This is a pipeline operated by TransCanada, that will connect the oil sands in Canada with U.S. oil refineries in the Gulf of Mexico. While the approval is still pending for the portions of the pipeline that go through the U.S. heartland (and one of the most valuable aquifers in the country), approval of the southern portion of the pipeline means that, unless something dramatic happens, the pipeline will become a reality.
Once the Keystone pipeline is operational, it will be game over for Earth's climate and for the coral reefs.
When you follow the debate about this project, it's interesting to see that scientists are almost non existent. Reporters talk about "environmentalists" and use the words "believe" to frame the consequences of using the Canadian oil sands and the pipeline. As if environmentalists are running around in some mystical trance, playing with crystals, singing kumba-ya, and using their believes to "stop the progress of America". Whereas the statements from the oil companies are framed as facts. They even go to the extend of saying "Canadian oil sand use will diversify the country's energy resources".
Where are the climate scientists, the marine scientists, the coral reef scientists in this debate? Are any of the top scientists on those research areas talking to government officials, warning them against using the oil sands?I don't know if Canadian scientists have approached the Canadian government asking to reconsider the use of oil sands. If they had, it didn't work.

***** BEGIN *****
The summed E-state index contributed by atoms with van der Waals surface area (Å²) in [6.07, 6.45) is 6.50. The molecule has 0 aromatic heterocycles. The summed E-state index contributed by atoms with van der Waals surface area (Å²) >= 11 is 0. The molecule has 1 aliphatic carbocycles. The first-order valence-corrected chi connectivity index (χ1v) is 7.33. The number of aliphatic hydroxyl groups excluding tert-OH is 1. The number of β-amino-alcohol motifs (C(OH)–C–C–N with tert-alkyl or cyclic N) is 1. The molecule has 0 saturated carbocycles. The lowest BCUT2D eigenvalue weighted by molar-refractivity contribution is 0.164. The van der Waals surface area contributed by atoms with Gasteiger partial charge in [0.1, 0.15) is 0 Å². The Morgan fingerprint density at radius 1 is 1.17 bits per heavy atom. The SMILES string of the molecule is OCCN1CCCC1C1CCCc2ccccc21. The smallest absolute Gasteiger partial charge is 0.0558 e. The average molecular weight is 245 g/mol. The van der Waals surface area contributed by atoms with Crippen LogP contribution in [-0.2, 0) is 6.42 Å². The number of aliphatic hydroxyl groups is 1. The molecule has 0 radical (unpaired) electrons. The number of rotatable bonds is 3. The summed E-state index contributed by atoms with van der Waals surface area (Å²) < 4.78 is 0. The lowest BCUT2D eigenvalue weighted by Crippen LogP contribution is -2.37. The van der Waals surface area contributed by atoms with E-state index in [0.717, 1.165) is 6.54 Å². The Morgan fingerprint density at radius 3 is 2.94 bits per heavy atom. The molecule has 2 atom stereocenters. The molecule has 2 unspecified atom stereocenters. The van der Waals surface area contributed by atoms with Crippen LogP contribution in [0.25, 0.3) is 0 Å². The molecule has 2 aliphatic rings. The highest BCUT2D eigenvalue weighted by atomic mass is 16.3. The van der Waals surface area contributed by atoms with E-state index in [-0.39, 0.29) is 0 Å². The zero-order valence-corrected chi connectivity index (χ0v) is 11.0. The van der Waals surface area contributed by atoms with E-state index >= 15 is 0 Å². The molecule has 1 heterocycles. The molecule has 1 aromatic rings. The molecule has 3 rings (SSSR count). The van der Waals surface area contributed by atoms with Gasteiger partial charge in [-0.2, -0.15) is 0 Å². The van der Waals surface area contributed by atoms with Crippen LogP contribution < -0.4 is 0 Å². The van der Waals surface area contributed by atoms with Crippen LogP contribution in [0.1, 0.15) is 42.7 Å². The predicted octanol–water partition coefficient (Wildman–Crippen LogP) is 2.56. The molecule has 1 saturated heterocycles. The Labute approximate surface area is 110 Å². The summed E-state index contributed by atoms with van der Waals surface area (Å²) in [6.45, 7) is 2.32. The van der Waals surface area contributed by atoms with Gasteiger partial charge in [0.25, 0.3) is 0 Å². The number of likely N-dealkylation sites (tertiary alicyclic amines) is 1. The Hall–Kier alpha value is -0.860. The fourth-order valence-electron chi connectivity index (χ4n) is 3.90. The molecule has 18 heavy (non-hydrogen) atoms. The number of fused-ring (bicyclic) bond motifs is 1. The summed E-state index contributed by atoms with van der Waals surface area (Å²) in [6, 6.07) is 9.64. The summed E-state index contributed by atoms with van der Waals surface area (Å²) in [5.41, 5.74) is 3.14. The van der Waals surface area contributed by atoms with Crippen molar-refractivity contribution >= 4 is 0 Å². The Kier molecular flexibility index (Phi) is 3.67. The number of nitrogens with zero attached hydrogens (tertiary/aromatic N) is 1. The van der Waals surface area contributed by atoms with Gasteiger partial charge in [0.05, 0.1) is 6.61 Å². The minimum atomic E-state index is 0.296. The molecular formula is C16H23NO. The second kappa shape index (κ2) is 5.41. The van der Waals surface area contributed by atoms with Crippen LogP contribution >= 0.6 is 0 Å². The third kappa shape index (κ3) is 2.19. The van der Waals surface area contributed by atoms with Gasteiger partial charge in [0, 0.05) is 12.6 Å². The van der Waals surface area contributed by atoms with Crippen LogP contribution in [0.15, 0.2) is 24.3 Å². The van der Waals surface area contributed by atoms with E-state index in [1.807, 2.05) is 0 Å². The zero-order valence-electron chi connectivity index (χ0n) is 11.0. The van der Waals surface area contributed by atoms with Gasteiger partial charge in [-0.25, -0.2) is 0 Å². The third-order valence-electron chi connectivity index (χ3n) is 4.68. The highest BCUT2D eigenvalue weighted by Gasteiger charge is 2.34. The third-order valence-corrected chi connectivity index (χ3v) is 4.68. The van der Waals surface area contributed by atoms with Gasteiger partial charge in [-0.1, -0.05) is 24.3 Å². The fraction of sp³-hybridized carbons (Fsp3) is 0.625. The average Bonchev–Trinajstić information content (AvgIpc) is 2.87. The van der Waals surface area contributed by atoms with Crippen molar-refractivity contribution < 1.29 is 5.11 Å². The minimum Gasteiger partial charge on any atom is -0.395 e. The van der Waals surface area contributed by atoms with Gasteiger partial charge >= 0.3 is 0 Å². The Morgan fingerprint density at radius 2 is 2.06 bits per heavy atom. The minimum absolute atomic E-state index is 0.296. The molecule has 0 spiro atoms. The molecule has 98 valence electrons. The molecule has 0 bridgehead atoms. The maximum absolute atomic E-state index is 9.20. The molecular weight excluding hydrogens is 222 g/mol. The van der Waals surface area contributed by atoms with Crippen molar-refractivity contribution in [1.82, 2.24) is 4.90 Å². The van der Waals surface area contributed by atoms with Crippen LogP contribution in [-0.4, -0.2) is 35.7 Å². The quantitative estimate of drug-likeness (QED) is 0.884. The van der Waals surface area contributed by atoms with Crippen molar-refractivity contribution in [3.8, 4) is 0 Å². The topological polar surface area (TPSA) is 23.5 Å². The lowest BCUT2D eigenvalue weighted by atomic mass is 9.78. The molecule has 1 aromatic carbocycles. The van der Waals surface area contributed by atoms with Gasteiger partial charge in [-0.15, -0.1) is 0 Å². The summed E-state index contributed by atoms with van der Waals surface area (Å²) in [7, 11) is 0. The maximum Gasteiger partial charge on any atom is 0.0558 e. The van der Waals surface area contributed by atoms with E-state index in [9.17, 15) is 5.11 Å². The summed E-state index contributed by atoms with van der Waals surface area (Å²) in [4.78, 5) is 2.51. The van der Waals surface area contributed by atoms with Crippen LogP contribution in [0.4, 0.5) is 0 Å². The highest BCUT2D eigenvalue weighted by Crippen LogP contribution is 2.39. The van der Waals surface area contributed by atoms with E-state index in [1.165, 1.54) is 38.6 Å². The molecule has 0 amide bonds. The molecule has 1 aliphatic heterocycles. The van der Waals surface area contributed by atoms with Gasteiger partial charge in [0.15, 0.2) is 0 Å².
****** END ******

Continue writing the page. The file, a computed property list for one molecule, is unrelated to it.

Considering the U.S. is the largest fossil fuel consumer in the world, you would expect top scientists have approached the government and demonstrated this madness has to stop. I'm not aware of a commission of top scientists speaking up... the Union of Concerned Scientists seems missing in action.
What can we do?
July brings the 12th International Coral Reef Symposium. I wonder if this will be the last ICRS held while there are still living coral reefs out there. Besides the many activities during the Symposium, those attending should think about the 13th ICRS, in 2016. If nothing changes, the Keystone pipeline will be operational, the Canadian oil sands will have had 4 more years to burn, and so all the other fossil fuel burning all around the world.Maybe the 13th ICRS will be renamed as the "International Coral Reefs We Used to Have Symposium"
Perhaps the world renowned scientists attending the upcoming ICRS could draft a letter to both the U.S. and Canadian governments, explaining the major environmental damage of oil sand usage, for land and marine ecosystems, willing to provide their scientific expertise to answer whatever questions politicians might have... maybe it can be signed up by those attending the Symposium.
Or perhaps, some of you in this list can get into the power circles in either government (or knows someone who can), and initiate a conversation with someone who still has a working brain in there.
Or maybe someone in this list has a better idea on how to deliver the message.
Think about it. Imagine if scientists could really change the world.
Sarah Frias-Torres, Ph.D. Schmidt Ocean Institute Postdoctoral FellowOcean Research & Conservation Association (ORCA) 1420 Seaway Drive, Fort Pierce, Florida 34949 USA Tel (772) 467-1600http://www.teamorca.orghttp://independent.academia.edu/SarahFriasTorres